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Delicious ingredients are out there, even in the depths of winter.
Maine has some of the most punishing winters in the country, with bitter sub-zero temperatures, freezing gales and Nor’Easters that can dump mountains of snow over a matter of days. But Mainers are famously proud of their heartiness and resilience, even defiance, against the frigid winter months. So we asked two of our favorite Maine chefs—both of whom rely on fresh and foraged ingredients in their restaurants—how they survive the long winter. Here, they reveal the best ingredients they find under the snow.
At Vinland, chef David Levi famously only uses ingredients found in Maine—not even olive oil or black pepper or cane sugar. “Maple sugar and syrup, along with honey, are our staple sugars,” says Levi. He uses maple sap and syrups in desserts, cures and cocktails, like the bourbon-y Catmint Julep.
Justin Walker, executive chef at Earth in Kennebunkport, digs under the snow to find this versatile, menthol-flavored herb. “One of the things that we can still get in the winter are teaberry leaves," he says. "If you know where they are, you can rustle down and they’re fine frozen. The leaves are very tobacco-y, but you can steep them and make great ice cream with them or you can use them to roast fish with.”
Levi uses a wide range of dried seaweeds, including "dulse, nori, wakame, Irish moss, kombu, and kelp" year-round. He adds raw dulse to fish dishes, fries nori in ghee to use as a topping, and makes ramen stock from kombu. He even uses it in desserts. “We also use roasted kombu as the major flavor in our panna cotta," he says. "The dish is served with a buckwheat sugar cookie in which the major ingredient is sugar kelp, a mild and lightly sweet seaweed. It's a crisp, delicious maple sugar cookie with a slight nuttiness. But it's secretly medicinal." Sugar kelp is loaded with vitamin C, so Levi's cookie might help fend off those winter colds.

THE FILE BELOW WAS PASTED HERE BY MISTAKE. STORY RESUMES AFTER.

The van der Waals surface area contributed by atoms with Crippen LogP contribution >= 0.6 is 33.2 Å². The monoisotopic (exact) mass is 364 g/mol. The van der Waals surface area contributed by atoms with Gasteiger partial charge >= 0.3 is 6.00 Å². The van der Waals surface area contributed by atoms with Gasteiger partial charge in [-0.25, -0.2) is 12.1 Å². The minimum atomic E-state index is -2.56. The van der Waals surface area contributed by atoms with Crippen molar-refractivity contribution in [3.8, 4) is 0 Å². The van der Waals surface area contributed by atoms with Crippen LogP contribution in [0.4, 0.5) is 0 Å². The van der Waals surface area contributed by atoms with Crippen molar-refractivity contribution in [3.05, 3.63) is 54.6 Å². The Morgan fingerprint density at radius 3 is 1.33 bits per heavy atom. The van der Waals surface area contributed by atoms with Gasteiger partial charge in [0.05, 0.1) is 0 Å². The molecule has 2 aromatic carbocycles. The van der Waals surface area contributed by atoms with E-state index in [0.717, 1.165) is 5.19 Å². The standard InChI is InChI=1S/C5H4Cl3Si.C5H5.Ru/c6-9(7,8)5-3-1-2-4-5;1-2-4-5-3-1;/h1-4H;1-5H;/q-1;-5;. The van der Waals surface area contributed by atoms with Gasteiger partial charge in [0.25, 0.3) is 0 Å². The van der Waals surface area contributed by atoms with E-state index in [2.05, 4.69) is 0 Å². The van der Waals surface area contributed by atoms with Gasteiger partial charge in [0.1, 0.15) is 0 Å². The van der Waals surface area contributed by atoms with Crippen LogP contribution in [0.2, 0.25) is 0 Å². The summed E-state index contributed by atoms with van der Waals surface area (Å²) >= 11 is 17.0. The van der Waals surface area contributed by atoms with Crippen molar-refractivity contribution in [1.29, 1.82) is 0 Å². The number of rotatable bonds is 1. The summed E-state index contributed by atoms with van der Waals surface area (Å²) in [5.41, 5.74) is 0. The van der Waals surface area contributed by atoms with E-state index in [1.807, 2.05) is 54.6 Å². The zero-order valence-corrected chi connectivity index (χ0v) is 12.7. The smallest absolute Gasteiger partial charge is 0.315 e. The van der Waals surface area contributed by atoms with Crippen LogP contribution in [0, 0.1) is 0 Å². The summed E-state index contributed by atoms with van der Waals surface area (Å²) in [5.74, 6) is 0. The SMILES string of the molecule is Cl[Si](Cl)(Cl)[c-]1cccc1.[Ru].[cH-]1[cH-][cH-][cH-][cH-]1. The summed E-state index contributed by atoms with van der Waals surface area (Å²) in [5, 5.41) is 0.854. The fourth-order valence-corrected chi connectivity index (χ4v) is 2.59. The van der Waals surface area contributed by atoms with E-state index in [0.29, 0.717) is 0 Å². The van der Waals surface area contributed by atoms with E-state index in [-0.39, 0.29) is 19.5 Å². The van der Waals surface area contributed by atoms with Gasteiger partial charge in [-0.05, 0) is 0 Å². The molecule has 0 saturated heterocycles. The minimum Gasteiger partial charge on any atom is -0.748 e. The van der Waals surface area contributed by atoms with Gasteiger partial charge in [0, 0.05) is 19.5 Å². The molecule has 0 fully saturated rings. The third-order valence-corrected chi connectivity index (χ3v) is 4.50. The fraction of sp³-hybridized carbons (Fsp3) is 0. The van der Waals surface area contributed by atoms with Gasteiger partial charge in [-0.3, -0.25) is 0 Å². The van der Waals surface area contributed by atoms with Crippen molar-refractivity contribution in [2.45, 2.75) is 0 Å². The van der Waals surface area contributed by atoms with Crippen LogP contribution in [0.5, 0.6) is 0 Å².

The Pine Tree State’s tall pines aren’t just beautiful. “Even in winter,” Levi says, “we forage some delicious herbs from the woods, including white pine needles, juniper berries (both the subtle, green first-year berries and the sweet, intense purple second-year berries, and wintergreen leaves and berries. All are common ingredients in our house-made tinctures and vermouth. We also add the white pine and green juniper to our house-made herb salt, which we use for all our meats.”
Levi looks to Maine's rocky coast for super-fresh seafood in the depths of winter. “If there is a candy of the sea, it's scallops," he says. "Incredibly sweet and firm, winter scallops in Maine are truly one of the most delicious foods in the world, and there's very little one needs to do to prepare them. We keep the dish simple and let the scallops speak for themselves.” Levi typically serves the scallops raw or semi-raw. "I love putting a good sear on at least one side and getting them warm through the middle," he says.
Levi reinvents the humble parsnip in a series of dishes. “We use parsnips as a major element in our brown breads," he says, as well as "poached in yogurt whey for parsnip-turmeric custard, turned into a syrup for use in cocktails, and milled into a flour as a base for parsnip shortbread.”
Though his restaurant, Earth, is closed in the off-season, Walker gets inventive with wild Maine moss in winter. “We have a lot of reindeer moss growing on the Hidden Pond property," he says. "It grows on ledgy areas. If it’s frozen you can reconstitute it in water, or you can burn it into an ash, which you can do a zillion things with. Or you can fry it. It’s very interesting fried,” he says. “But it's just an addition—you don’t eat a pile of reindeer moss, unless you’re at Noma.”